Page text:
1. Adjust your housing situation — Can you get a roommate? Move in with someone? Move home with parents temporarily? This may seem drastic, but if it keeps you out of debt, it’s likely worth it — as long as you’re practicing social distancing and doing this in a healthy, responsible way. Additionally, some landlords and companies are helping with late fee waivers, extensions and more. It can’t hurt to *politely* ask for support from your landlord.
  1. For homeowners, consider refinancing — Mortgage rates hit an all-time low in early March. Refinancing for a lower payment depends on a variety of factors, so check out this Discover calculator to see if it’s a good option for you. Financial experts generally recommend considering refinancing if you can get a 0.5% to 1% point drop in your rate.
  1. Contact your credit card company — Capital One, Chase, Citi and Wells Fargo, and some credit unions are encouraging people to call them and see how to help with financial commitments. More will likely join soon. Here’s a list of them and their contact numbers.
  1. Adjust your student loan payments — There will be an interest freeze on student loans going into effect soon. This means that if you defer your loan payments, you won’t accrue extra interest. Contact your student loan provider to see how you can best adjust your payments.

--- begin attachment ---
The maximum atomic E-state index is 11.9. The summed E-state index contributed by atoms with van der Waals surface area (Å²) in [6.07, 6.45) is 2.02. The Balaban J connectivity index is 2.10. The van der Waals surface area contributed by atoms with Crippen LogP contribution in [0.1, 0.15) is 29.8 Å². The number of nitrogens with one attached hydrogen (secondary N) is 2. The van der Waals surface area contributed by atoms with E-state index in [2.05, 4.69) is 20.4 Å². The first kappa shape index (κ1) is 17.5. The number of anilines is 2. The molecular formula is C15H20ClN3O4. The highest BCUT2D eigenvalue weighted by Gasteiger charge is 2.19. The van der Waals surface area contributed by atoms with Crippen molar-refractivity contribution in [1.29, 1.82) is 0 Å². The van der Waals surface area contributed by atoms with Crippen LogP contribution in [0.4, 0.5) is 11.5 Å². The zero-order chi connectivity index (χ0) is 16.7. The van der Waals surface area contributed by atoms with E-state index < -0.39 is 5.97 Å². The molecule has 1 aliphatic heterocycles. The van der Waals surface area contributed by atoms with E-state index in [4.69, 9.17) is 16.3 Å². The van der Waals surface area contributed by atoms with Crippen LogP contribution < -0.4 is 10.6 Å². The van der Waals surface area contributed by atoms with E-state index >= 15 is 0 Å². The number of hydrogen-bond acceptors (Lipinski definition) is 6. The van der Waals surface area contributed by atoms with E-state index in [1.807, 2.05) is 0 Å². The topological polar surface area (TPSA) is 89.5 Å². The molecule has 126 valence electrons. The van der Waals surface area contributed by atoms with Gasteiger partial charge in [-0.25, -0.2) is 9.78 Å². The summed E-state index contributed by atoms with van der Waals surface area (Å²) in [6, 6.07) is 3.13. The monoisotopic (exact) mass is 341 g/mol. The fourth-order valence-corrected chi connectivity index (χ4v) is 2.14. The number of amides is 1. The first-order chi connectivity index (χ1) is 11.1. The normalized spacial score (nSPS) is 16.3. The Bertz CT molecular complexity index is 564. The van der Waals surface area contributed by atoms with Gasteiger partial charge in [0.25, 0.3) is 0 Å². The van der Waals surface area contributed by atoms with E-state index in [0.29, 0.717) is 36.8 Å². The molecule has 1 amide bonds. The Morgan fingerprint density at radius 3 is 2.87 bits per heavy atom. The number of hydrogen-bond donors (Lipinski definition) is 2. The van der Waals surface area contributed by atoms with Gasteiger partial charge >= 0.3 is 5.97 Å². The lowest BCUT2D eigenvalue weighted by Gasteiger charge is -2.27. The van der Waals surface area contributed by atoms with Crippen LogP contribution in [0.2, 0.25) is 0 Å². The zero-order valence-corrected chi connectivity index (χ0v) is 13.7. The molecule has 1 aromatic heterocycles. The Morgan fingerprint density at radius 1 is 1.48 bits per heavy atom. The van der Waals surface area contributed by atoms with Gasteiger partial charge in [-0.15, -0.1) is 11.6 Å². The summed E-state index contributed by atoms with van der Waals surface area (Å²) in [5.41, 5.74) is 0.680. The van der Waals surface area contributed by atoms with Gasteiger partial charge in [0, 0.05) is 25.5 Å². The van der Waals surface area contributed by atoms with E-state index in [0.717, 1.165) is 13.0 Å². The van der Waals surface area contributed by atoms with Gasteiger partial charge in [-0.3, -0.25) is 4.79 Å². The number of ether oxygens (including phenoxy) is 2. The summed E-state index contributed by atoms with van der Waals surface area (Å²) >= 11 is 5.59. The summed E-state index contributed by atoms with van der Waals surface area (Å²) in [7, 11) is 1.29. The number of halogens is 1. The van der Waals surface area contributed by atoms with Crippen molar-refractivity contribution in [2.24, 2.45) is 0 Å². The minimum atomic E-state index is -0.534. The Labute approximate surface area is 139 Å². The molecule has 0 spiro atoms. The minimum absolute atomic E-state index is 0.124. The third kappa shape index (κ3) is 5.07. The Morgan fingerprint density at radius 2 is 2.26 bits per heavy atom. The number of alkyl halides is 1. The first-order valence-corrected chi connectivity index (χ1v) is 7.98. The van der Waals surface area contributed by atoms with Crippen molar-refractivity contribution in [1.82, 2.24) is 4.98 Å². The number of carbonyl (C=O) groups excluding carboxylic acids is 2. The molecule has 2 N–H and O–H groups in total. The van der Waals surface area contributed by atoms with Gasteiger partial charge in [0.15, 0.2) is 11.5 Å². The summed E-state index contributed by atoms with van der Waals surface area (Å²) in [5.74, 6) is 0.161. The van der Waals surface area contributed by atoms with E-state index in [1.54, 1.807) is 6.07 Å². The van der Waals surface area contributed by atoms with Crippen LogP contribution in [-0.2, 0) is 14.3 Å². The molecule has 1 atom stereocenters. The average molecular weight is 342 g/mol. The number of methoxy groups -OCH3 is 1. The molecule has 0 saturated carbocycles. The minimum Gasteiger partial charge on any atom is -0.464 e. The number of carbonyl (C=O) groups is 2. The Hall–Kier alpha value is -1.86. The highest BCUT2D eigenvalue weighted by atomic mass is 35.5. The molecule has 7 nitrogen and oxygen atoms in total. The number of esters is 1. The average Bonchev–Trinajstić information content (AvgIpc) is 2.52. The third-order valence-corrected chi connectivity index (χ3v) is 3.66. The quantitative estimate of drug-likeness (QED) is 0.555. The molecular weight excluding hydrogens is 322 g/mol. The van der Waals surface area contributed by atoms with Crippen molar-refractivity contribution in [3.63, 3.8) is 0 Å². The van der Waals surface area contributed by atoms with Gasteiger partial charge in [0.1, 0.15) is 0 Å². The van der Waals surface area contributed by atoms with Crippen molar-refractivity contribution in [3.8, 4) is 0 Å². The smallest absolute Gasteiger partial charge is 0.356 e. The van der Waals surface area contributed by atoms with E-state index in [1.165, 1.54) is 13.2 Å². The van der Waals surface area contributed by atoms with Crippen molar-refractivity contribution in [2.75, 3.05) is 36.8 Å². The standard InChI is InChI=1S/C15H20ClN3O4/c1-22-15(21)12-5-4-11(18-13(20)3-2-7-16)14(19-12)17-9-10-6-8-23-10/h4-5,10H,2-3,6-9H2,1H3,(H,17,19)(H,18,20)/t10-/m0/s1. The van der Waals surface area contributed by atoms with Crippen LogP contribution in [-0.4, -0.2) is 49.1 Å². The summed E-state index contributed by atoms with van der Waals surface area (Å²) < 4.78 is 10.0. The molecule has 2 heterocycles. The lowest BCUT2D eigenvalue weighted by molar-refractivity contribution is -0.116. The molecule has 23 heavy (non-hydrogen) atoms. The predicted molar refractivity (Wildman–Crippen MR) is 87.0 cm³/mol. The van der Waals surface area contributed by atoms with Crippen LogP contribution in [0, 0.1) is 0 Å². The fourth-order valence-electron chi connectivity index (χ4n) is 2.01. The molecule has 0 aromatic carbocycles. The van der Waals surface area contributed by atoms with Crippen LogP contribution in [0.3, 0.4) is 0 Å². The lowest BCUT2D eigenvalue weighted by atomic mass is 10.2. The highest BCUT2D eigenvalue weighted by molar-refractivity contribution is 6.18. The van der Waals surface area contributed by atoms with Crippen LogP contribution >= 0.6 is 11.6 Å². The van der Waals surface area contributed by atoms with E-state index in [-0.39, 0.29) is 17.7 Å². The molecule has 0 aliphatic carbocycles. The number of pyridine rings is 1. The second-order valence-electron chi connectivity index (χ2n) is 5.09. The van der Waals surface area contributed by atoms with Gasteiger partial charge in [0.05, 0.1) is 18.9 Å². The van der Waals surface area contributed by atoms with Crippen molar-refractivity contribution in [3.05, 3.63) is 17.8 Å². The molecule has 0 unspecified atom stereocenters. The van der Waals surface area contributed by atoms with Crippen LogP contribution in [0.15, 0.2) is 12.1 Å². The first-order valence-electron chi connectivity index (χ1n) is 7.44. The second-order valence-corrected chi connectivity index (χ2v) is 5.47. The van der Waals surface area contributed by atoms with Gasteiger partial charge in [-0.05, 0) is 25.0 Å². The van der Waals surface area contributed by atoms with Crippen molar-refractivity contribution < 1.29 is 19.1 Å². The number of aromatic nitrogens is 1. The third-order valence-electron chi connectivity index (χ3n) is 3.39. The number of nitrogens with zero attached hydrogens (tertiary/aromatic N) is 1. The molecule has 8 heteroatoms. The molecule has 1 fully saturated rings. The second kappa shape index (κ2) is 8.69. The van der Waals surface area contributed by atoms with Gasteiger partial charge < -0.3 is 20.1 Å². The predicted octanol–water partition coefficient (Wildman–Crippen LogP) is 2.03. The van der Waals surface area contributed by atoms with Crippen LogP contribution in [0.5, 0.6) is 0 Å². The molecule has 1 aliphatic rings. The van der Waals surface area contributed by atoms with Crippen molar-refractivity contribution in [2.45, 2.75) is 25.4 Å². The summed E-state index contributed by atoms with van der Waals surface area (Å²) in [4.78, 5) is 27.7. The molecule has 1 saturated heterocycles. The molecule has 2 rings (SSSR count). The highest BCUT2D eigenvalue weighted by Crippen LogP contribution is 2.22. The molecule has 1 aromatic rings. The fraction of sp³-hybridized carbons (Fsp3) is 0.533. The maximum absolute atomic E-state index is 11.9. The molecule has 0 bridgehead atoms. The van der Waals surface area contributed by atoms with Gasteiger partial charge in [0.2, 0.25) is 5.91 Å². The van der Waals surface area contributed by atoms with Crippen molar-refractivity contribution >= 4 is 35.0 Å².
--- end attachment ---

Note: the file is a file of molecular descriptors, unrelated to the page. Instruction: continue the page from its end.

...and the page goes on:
1. Contact your Utility providers — Many providers are suspending service disconnections and waiving new late payment charges at least until May 1, and will with customers on a case-by-case basis to establish payment arrangements and identify service assistance options.
  1. Car payment — Is it the right time to trade in and downsize? Can you rent your car on Turo? Does refinancing make sense? Maybe not, but these are options.
  1. Consider a personal loan or line of credit — Personal loans range from $10,000 — $20,000 on average and usually have terms of 3–5 years. Having a good credit score is helpful here, but either way, they are usually significantly lower rates than credit cards (roughly 10% vs. 17%). Check different rates from your bank and lenders like SoFi and Payoff.

So we’ll repeat it again. These are emotional times, and poor financial decisions are usually a byproduct of being emotional. The best thing you can do to be financially intelligent is to stay calm and not react impulsively. This is a daily, hourly, and minute-by-minute practice. But it is completely essential for smart decision making.

Take a deep breath. We’re here to help, but we believe in you. You got this.

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Ortus Academy educates families on the behavioral side of money — Financial Intelligence. We’ve been working to empower proper financial behaviors and habits for 5 years.

In response to the Covid-19 crisis, we are launching a TeamHuman initiative making all our online courses available for free (for a limited time).

We are also hosting free workshops on Financial Stability During Uncertainty.

Information on our TeamHuman initiatives can be found at